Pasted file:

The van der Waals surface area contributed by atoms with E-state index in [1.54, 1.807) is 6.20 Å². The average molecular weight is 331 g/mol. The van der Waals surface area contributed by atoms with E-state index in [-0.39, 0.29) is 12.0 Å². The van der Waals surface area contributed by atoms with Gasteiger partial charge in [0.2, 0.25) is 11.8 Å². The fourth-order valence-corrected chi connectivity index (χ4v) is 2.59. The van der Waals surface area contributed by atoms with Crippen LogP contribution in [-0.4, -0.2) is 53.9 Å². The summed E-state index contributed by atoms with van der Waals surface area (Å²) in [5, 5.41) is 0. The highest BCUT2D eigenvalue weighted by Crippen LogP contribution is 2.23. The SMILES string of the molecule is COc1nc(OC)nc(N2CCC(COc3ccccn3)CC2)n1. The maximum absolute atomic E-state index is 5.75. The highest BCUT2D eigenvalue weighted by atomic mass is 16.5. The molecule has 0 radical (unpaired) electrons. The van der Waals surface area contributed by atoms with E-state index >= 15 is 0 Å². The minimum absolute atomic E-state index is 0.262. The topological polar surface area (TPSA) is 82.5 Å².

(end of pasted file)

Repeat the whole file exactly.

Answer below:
The van der Waals surface area contributed by atoms with E-state index in [1.54, 1.807) is 6.20 Å². The average molecular weight is 331 g/mol. The van der Waals surface area contributed by atoms with E-state index in [-0.39, 0.29) is 12.0 Å². The van der Waals surface area contributed by atoms with Gasteiger partial charge in [0.2, 0.25) is 11.8 Å². The fourth-order valence-corrected chi connectivity index (χ4v) is 2.59. The van der Waals surface area contributed by atoms with Crippen LogP contribution in [-0.4, -0.2) is 53.9 Å². The summed E-state index contributed by atoms with van der Waals surface area (Å²) in [5, 5.41) is 0. The highest BCUT2D eigenvalue weighted by Crippen LogP contribution is 2.23. The SMILES string of the molecule is COc1nc(OC)nc(N2CCC(COc3ccccn3)CC2)n1. The maximum absolute atomic E-state index is 5.75. The highest BCUT2D eigenvalue weighted by atomic mass is 16.5. The molecule has 0 radical (unpaired) electrons. The van der Waals surface area contributed by atoms with E-state index >= 15 is 0 Å². The minimum absolute atomic E-state index is 0.262. The topological polar surface area (TPSA) is 82.5 Å².